The European Union (EU) is leading the world in emissions trading. In 2005, it put in place the world's largest 'cap and trade' scheme that covers energy-intensive industries. The European Union's Emissions Trading Scheme (EU ETS) is the cornerstone of the EU's efforts to reduce its carbon footprint.
The aim of the EU ETS is to reduce greenhouse gases (GHG) by 8 per cent by 2012 compared to 1990 levels and by at least 20 per cent by 2020. These are based on commitments made at and after the Kyoto agreement. If further agreement is reached these cuts could be raised to 30 per cent.
The currency is European Union Allowances (EUA), one of which is equal to one metric tonne of carbon dioxide. EUA are freely tradable across EU member states and trading takes place between companies, with or without market intermediaries and at organised exchanges (Amsterdam, Vienna, Paris, Leipzig, Oslo, and others).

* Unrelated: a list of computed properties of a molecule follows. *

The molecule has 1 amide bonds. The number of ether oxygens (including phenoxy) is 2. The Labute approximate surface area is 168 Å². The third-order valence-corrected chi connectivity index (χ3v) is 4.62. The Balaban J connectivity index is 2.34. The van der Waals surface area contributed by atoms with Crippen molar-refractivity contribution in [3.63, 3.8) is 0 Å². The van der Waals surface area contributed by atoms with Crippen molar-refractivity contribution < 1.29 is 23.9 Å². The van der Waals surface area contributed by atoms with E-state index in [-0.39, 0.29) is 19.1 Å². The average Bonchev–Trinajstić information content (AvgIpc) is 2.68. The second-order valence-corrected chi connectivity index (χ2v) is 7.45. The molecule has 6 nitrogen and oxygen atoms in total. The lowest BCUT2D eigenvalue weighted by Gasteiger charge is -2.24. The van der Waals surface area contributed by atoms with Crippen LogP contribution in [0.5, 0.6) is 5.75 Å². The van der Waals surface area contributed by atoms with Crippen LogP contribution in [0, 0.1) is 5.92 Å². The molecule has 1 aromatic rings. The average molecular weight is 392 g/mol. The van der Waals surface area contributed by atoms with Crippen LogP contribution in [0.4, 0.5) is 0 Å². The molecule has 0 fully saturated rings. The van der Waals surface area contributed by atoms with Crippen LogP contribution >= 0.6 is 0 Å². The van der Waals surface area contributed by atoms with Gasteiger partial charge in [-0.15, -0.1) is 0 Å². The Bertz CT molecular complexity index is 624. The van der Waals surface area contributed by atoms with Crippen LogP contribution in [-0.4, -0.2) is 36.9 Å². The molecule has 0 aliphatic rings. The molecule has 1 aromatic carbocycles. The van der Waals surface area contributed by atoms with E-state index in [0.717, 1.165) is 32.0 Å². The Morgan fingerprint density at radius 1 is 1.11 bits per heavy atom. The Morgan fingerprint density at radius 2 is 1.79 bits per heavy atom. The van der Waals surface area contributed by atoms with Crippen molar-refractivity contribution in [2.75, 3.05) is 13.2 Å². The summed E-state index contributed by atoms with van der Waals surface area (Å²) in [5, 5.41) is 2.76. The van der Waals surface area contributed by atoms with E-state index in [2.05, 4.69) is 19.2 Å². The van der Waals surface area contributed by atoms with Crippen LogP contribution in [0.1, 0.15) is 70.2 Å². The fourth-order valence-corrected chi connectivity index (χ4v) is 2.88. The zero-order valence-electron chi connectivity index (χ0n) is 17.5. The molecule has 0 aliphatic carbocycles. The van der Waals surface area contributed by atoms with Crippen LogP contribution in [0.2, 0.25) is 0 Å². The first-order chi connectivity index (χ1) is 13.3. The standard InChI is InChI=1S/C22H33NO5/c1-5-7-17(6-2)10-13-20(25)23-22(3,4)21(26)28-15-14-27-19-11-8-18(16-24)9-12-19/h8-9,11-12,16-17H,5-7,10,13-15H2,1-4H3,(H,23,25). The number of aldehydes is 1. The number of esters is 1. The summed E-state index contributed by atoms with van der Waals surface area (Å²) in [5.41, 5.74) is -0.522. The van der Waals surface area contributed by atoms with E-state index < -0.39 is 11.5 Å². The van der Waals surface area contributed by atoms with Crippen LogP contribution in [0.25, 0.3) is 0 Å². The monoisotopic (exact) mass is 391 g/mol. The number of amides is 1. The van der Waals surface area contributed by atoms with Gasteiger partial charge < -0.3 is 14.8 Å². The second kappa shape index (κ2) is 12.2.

Each covered installation is obliged to report its annual emissions by 31 March the following year. The reports are then verified by an independent third party. The EU intends in the future to strengthen its monitoring, reporting and verifications standards and procedures.
The EU ETS commenced in 2005, and completed its learning phase in 2007. The next phase began on 1 January 2008. It is expected that consecutive five-year phases will follow after 2012.
'Overview of the European Union's activities—environment', Europa World.
'Climate Change Package 2020—the EU Emissions Trading System's 3rd Phase', European Parliament, 4 July 2008.
EU ETS—The UK experience
, Department for Environment, Food and Rural Affairs, United Kingdom.
15 July, 2010